Who Is Kyrie Irving?
Born in 1992 in Melbourne, Australia, Kyrie Irving became a high school basketball star in New Jersey before briefly playing for Duke University. He was selected by the Cleveland Cavaliers with the No. 1 pick in the 2011 NBA Draft, and in 2016, he teamed with LeBron James to give the Cavaliers their first championship in franchise history. Along with his dazzling scoring ability, Irving is known for his "Uncle Drew" commercials and his controversial comments about the Earth being flat. After six years in Cleveland, Irving began a new phase of his NBA career in 2017 as a member of the Boston Celtics.
Joining the Boston Celtics
After six seasons, four All-Star appearances and an NBA championship as a member of the Cleveland Cavaliers, Kyrie Irving embarked on the next phase of his career with the Boston Celtics in 2017.
Things got off to a less-than-ideal start: On October 17, five minutes into the season opener, fellow Celtics newcomer Gordon Hayward went down with a fractured tibia. On November 11, Irving suffered a minor facial fracture, and he returned to action a few days later wearing a stifling mask.
Despite the setbacks, the Celtics ripped off a 16-game win streak from late October to just before Thanksgiving. With Irving showcasing his clutch scoring ability, along with a commitment to playing energetic defense under coach Brad Stevens, the Celtics became a favorite to win the NBA's Eastern Conference.
Kyrie Irving’s Stats
Nominally a point guard, the 6'3" Irving scores well more than the "pass first"-type players who traditionally man the position. He averaged an impressive 25.2 points per game during the 2016-17 NBA season, and 21.6 points per game overall during his six seasons with the Cavaliers. He set a career high with 57 points in a win over the San Antonio Spurs in March 2015.
Irving averaged a middling 5.5 assists per game with the Cavaliers, topping out with a career-best 14 assists vs. the Minnesota Timberwolves in February 2017. He set a career high with seven steals earlier in the season, vs. the Golden State Warriors in December.
An excellent free-throw shooter, Irving converted 87.3 percent of his attempts with the Cavaliers. He made a solid 38.3 percent of his attempts from three-point range during those years, including a career-best 41.5 percent in 2014-15.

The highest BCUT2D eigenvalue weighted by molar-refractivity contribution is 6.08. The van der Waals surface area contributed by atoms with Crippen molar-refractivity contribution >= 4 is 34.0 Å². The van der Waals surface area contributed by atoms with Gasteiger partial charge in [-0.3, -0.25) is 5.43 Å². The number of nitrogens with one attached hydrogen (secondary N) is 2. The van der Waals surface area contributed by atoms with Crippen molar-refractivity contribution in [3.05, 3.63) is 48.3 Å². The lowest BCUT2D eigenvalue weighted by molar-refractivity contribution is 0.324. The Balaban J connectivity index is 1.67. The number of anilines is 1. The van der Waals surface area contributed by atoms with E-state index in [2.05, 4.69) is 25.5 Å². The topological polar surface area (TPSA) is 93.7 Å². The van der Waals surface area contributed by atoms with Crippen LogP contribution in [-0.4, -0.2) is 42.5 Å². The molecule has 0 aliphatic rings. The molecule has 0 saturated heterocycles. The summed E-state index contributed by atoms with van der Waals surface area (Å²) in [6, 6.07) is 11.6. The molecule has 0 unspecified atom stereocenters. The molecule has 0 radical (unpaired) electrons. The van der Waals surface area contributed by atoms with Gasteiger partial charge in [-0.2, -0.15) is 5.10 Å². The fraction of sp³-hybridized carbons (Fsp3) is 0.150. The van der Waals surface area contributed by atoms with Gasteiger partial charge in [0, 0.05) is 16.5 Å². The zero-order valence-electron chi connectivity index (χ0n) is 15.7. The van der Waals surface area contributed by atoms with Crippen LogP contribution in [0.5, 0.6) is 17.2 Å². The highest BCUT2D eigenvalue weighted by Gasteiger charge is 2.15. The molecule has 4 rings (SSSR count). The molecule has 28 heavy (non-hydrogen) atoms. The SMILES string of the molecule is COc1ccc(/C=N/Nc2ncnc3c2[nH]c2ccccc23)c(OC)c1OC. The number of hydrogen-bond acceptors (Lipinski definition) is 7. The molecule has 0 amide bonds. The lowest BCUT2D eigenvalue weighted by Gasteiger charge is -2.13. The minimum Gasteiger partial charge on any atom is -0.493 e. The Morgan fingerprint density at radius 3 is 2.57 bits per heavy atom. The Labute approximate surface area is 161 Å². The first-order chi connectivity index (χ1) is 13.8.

Shoes and 'Uncle Drew'
Already an All-Star by the time he entered his fourth NBA season, Irving reached another plateau when he was given his own Nike signature shoe, the Kyrie 1, in December 2014.
Irving has taken the opportunity to express himself with his footwear over the years. Inspired by watching the Academy Award-winning Whiplash, he began writing the film’s title on the side of his shoes in 2015. He has also worn different versions of his signature kicks since joining the Celtics, including one with a clover-covered toecap, as well as the special-edition “mom” shoes.
Irving is also known for his endorsement of Pepsi Max. In 2012, he debuted the first of his "Uncle Drew" commercials, in which he appears as a cranky old man who rails about the good old days while dominating younger opponents in a basketball game. The spots enjoyed a long shelf life in expanded videos on YouTube.
In 2017, it was announced that the Uncle Drew concept was being developed into a feature film, with former NBA stars Shaquille O'Neal, Reggie Miller and Chris Webber joining the fun.
Trade from Cleveland to Boston
Although he had just appeared in his third consecutive NBA Finals with Cleveland teammate LeBron James, Irving stunned fans by asking for a trade in the summer of 2017.
He got his wish on August 22, when the Cavaliers traded Irving to the Celtics for guard Isaiah Thomas, forward Jae Crowder, big man Ante Zizic and a first-round draft pick. A week later, after Cleveland expressed concerns about Thomas's health, the Celtics forked over another draft pick.
Irving's reason for wanting out of a seemingly good situation in Cleveland eventually came to light: After ceding the limelight to James, unquestionably one of the greatest players in NBA history, the All-Star guard was looking for the chance to lead his own team.
He explained his thinking to ESPN in September: “As a 25-year-old evolving man coming in to perfect my craft every single day, I just wanted to be in an environment where I feel I could be taught every single day, and have that demand from the coaching staff, and have that demand from the franchise that would propel me to exceeding my potential and seeing how far I can go."
Irving’s Flat Earth Theory
In February 2017, Irving raised eyebrows when he appeared on his teammates’ "Road Trippin'" podcast and argued that the Earth is flat. He insisted that the truth was evident, but that powerful people were controlling the flow of information to convince the masses otherwise.
Irving’s comments went viral and inspired numerous opinion pieces that questioned his sanity. Famed astrophysicist Neil deGrasse Tyson even weighed in on the issue: "We live in a free country, so you ought to be able to think and say whatever you want," he told TMZ. "If he wants to think the Earth is flat, go right ahead—as long as he continues to play basketball and not become head of any space agencies."